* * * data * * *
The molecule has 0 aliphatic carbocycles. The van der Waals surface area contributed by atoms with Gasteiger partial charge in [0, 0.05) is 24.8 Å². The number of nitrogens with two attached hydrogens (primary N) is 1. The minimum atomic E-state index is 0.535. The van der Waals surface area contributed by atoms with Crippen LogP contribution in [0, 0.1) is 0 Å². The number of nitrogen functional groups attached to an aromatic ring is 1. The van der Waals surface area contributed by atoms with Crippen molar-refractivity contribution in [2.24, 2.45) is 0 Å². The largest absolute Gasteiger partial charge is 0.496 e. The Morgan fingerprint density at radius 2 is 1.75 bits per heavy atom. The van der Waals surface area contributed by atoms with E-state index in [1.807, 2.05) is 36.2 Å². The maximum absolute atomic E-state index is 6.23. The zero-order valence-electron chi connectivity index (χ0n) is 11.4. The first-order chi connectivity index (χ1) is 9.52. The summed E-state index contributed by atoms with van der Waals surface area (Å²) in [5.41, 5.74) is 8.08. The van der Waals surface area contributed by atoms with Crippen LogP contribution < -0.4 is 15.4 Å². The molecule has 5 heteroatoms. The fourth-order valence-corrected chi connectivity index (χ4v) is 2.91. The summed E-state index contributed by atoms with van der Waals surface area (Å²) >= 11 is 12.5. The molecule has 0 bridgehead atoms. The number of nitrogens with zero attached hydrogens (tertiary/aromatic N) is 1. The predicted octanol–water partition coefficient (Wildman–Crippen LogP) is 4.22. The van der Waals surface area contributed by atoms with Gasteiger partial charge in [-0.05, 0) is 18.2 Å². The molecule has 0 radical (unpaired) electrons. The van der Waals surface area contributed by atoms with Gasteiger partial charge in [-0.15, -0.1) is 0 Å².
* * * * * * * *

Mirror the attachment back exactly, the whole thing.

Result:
The molecule has 0 aliphatic carbocycles. The van der Waals surface area contributed by atoms with Gasteiger partial charge in [0, 0.05) is 24.8 Å². The number of nitrogens with two attached hydrogens (primary N) is 1. The minimum atomic E-state index is 0.535. The van der Waals surface area contributed by atoms with Crippen LogP contribution in [0, 0.1) is 0 Å². The number of nitrogen functional groups attached to an aromatic ring is 1. The van der Waals surface area contributed by atoms with Crippen molar-refractivity contribution in [2.24, 2.45) is 0 Å². The largest absolute Gasteiger partial charge is 0.496 e. The Morgan fingerprint density at radius 2 is 1.75 bits per heavy atom. The van der Waals surface area contributed by atoms with E-state index in [1.807, 2.05) is 36.2 Å². The maximum absolute atomic E-state index is 6.23. The zero-order valence-electron chi connectivity index (χ0n) is 11.4. The first-order chi connectivity index (χ1) is 9.52. The summed E-state index contributed by atoms with van der Waals surface area (Å²) in [5.41, 5.74) is 8.08. The van der Waals surface area contributed by atoms with Crippen LogP contribution < -0.4 is 15.4 Å². The molecule has 5 heteroatoms. The fourth-order valence-corrected chi connectivity index (χ4v) is 2.91. The summed E-state index contributed by atoms with van der Waals surface area (Å²) >= 11 is 12.5. The molecule has 0 bridgehead atoms. The number of nitrogens with zero attached hydrogens (tertiary/aromatic N) is 1. The predicted octanol–water partition coefficient (Wildman–Crippen LogP) is 4.22. The van der Waals surface area contributed by atoms with Gasteiger partial charge in [-0.05, 0) is 18.2 Å². The molecule has 0 radical (unpaired) electrons. The van der Waals surface area contributed by atoms with Gasteiger partial charge in [-0.15, -0.1) is 0 Å².